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I think you will find comfort that there are people writing articles like this in publications like The American Scholar. I particularly like this article because it is the voice of a Christian speaking to a plurality of listeners – some of whom are people of faith, others not. The ability to speak – and of Christ, no less – and be heard in a pluralist setting is impressive.

This article reminds me of the spirituality of St Francis de Sales in many ways, one of which is the way the author makes use of art, music, poetry as vehicles of transcendence that bring us closer to God. Another Salesian trait I noticed in the article is the author’s focus on the small details of ordinary, everyday life as a source of contemplative, spiritual experience:

We are left with this paradox: only by hearing the furthest call of consciousness can we hear the call of ordinary life, but only by claiming the most mundane and jangling details of our lives can that rare and ulterior music of the soul merge with what Seamus Heaney calls “the music of what happens.”

The article is actually about the source of modern anxiety, something de Sales wrote about frequently. The author discusses the importance of allowing thoughts of God to enter into (break into the awareness of) the everyday moments of life.

(“inbreaking” is the theological term for Christ’s appearance in the world and in our lives—there is no coaxing it, no way to earn it, no way to prepare except to hone your capacity to respond, which is, finally, your capacity to experience life, and death).

I like this idea of capacity, and that our duty is to “hone” it.

The author also touches upon the pitfalls or limits of pure intellectualism, which reminds me of St. Bonaventure’s teachings, which I am learning about. Pope Benedict points out in that encyclical? you gave me on St. Thomas and St. Bonaventure, that St. Bonaventure placed a primacy on love, above knowledge. There is a line there about love seeing farther than reason, how it is love, not reason, that has sight in the dark night of the soul, where reason is blind. This is the idea that is most opposed to the metaphysics of the empirical scientists, and as such, this is the point at which so many have taken a wrong turn, or perhaps gone too far. It is not that reason is to be abandoned, but that we need to acknowledge that while reason is necessary, it alone is not sufficient.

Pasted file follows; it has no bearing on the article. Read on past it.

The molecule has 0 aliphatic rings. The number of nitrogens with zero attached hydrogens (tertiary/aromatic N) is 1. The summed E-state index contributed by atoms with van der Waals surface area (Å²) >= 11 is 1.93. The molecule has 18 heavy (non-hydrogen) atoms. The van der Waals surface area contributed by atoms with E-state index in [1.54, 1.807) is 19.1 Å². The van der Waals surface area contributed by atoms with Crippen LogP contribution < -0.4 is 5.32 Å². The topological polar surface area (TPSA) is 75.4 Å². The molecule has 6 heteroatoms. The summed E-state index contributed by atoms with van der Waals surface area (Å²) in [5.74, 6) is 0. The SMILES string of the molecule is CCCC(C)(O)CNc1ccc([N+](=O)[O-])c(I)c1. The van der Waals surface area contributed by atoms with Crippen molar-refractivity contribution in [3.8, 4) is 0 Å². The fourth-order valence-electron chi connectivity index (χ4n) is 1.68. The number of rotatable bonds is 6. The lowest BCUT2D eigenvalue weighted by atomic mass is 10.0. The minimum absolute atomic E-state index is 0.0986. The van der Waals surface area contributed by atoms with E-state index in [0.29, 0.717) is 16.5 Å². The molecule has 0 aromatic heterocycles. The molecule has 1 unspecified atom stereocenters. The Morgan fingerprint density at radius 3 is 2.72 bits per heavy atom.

I was reminded of this when the author of the article says,

There is a kind of seeing that, fusing attention and submission, becomes a kind of being.

In my own thoughts, I have considered the idea that being has primacy over knowledge and action, but as St. Bonaventure teaches, I see this mode of “being” as a “being-in-love.” Being transcends reason, sees beyond reason, and must be reason’s guide.

The author also speaks of how, in the Western intellectual culture, the concept of the “self” has replaced the concept of the “soul,” which I thought was enlightening. I found a lot of interesting comments and thoughts in the article.

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